|Birth: ||Feb. 7, 1862|
|Death: ||Jan. 5, 1926|
Excerpts from the Oxford Dictionary of National Biography found at oxforddnb.com
Browne, Edward Granville (1862–1926), Persian scholar, was born at Stouts Hill, Uley, Gloucestershire, the home of his grandfather Colonel Benjamin Chapman Browne, on 7 February 1862. He was the eldest son of the nine children of Sir Benjamin Chapman Browne (1839–1917), civil engineer, and his wife, Annie, daughter of Robert Thomas Atkinson, of High Cross House, Newcastle upon Tyne.
In 1887 Browne was elected to a fellowship at Pembroke College, and this enabled him to pay his first and, as it turned out, his only visit to Persia (October 1887 to September 1888); this country became thenceforth the central object of his studies and the absorbing interest of his life. He visited Tabriz, Tehran, Esfahan, Shiraz, Yazd, and Kerman, avoiding European society as much as possible, and throwing himself with ever-increasing interest into the company of Persians, mystics, dervishes, and Kalandars, whose friendship and confidence he gained to a degree hitherto unparalleled. During his year away in Persia he had in 1888 been appointed university lecturer in Persian at Cambridge. In 1902 he was elected Sir Thomas Adams's professor of Arabic. He lived in Pembroke, in the rooms once occupied by Thomas Gray and the younger Pitt. After his marriage in London on 20 June 1906 to Alice Caroline (1879–1925), daughter of Francis Henry Blackburne Daniell, a barrister, he moved to Firwood, a large neo-Gothic house in Trumpington Road, where he spent the remainder of his life.
A year before his departure for Persia, Browne had happened to come across the writings of Count Gobineau, and the description which he found there of the rise of the Babi movement gave him a new object for his journey. He was spellbound by the story of the courage and devotion shown by the Bab and his faithful followers, and at once resolved to make a special study of this movement. As he himself said, whereas he had previously wished to visit Shiraz because it was the home of Hafiz and Sa‘di, he now wished to see it because it was also the birthplace of Mirza Ali Muhammad, the Bab. He was eager to discover the nature of doctrines which could inspire so much heroism, and felt convinced that he would find among the Persians many still living who had known the Bab personally. The story down to 1852 had been adequately and eloquently told by Gobineau. It became Browne's object to continue the narrative from that date, and for some years after his return from Persia he contributed articles dealing with the Babis to the Journal of the Royal Asiatic Society. He published two translations of Babi histories, A Traveller's Narrative, Written to Illustrate the Episode of the Bab (1891) and The New History of Mírzá ‘Ali Muhammad, the Báb, Translated from the Persian (1893). Both were enhanced by long introductions and important notes by Browne. He also published in 1893 A Year amongst the Persians, which, although it was later included among the foremost classics of travel in English literature, did not at the time attract the attention it deserved, and was not reprinted until 1926, after his death. It is remarkable for his sympathetic portrayal of aspects of Persian society which few, if any, Europeans had ever seen, including a frank account of the effects of opium.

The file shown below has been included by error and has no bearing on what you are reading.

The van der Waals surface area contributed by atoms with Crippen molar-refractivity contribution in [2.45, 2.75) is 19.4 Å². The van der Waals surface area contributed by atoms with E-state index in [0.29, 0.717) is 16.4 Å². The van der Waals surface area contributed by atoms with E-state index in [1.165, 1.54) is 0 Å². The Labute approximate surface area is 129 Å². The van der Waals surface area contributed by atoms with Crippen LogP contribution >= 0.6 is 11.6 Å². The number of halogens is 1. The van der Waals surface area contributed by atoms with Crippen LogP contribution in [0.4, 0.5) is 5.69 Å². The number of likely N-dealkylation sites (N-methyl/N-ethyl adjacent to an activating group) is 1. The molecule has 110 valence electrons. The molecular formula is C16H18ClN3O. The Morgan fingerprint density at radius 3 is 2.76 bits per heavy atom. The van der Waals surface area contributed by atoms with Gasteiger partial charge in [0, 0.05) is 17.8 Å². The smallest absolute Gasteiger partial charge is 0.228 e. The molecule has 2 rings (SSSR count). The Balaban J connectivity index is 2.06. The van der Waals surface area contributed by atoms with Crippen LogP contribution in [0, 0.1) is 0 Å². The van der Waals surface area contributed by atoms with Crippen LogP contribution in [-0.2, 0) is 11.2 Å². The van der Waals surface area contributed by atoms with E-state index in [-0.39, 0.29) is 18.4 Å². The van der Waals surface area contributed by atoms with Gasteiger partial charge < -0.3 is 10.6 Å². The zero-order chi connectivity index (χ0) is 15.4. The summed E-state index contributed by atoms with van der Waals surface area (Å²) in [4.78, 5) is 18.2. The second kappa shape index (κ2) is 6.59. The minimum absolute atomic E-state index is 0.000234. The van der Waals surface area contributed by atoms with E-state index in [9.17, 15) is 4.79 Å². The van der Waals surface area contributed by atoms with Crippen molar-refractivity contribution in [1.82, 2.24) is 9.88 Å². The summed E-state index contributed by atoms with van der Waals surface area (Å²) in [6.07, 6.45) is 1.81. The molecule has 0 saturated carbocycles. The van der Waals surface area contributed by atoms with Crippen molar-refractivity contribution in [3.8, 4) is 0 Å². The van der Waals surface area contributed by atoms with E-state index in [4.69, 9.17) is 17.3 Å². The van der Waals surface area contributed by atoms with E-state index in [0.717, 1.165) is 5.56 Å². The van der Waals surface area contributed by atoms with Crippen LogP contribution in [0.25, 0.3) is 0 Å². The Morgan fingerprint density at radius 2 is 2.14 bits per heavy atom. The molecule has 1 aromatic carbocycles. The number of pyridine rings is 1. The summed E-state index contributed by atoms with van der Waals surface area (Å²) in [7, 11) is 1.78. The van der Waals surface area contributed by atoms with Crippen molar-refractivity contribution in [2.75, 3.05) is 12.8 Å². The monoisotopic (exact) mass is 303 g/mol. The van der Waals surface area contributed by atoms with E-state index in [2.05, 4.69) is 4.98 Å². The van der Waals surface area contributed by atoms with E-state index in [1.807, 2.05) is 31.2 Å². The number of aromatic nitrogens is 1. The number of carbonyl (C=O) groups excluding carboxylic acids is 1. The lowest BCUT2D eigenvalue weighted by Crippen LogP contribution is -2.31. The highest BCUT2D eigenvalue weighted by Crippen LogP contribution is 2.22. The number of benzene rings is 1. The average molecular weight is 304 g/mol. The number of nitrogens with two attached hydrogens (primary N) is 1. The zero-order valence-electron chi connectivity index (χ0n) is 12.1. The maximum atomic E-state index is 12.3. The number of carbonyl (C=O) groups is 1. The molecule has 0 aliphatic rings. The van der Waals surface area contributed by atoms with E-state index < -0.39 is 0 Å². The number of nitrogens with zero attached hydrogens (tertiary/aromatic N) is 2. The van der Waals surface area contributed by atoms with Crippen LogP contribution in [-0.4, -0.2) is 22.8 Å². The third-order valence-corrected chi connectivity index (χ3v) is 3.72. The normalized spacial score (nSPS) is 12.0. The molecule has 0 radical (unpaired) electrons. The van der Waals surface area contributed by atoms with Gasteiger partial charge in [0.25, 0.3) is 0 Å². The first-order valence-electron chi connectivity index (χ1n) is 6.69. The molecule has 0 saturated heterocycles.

Browne's capacity for mastering oriental languages was very remarkable, and he was among the very few Europeans who could write a correct letter with equal facility in Arabic, Persian, or Turkish. His memory was exceptional and his fund of quotation inexhaustible. A brilliant conversationalist himself, he also had the Boswellian gift of recalling whole conversations—a gift which contributed very largely to the value and interest of his A Year amongst the Persians. Persians themselves held him in the deepest affection and veneration; the name of the street called after him in Tehran remained unchanged even after the Islamic revolution of 1979.
In every loving memory of Alice Caroline Browne Wife of Edward G. Browne of Cambridge
Born September 30, 1879
Died June 28, 1925
Edward Granville Browne
Lecturer in Persian Professor of Arabid
Born Feb. 7 1862 Died Jan. 5 1926
"And in the Land of Beauty,
all Things of Beauty meet."
Metropolitan Borough of Newcastle upon Tyne
Tyne and Wear, England
Created by: Candace Hill
Record added: Jul 29, 2013
Find A Grave Memorial# 114555778
Thank you, Prof. Browne, for your description of Baha'u'llah. It has the eternal honor of being placed outside His room at Bahji. Salutations to you.|
Added: Jul. 29, 2013
In April 1890 Professor Edward Granville Browne of Cambridge University met Bahá'u'lláh in four successive interviews. Professor Browne wrote of his first meeting: "The face of Him on Whom I gazed I can never forget, though I cannot describe it. Those pie...(Read more)|
Added: Jul. 29, 2013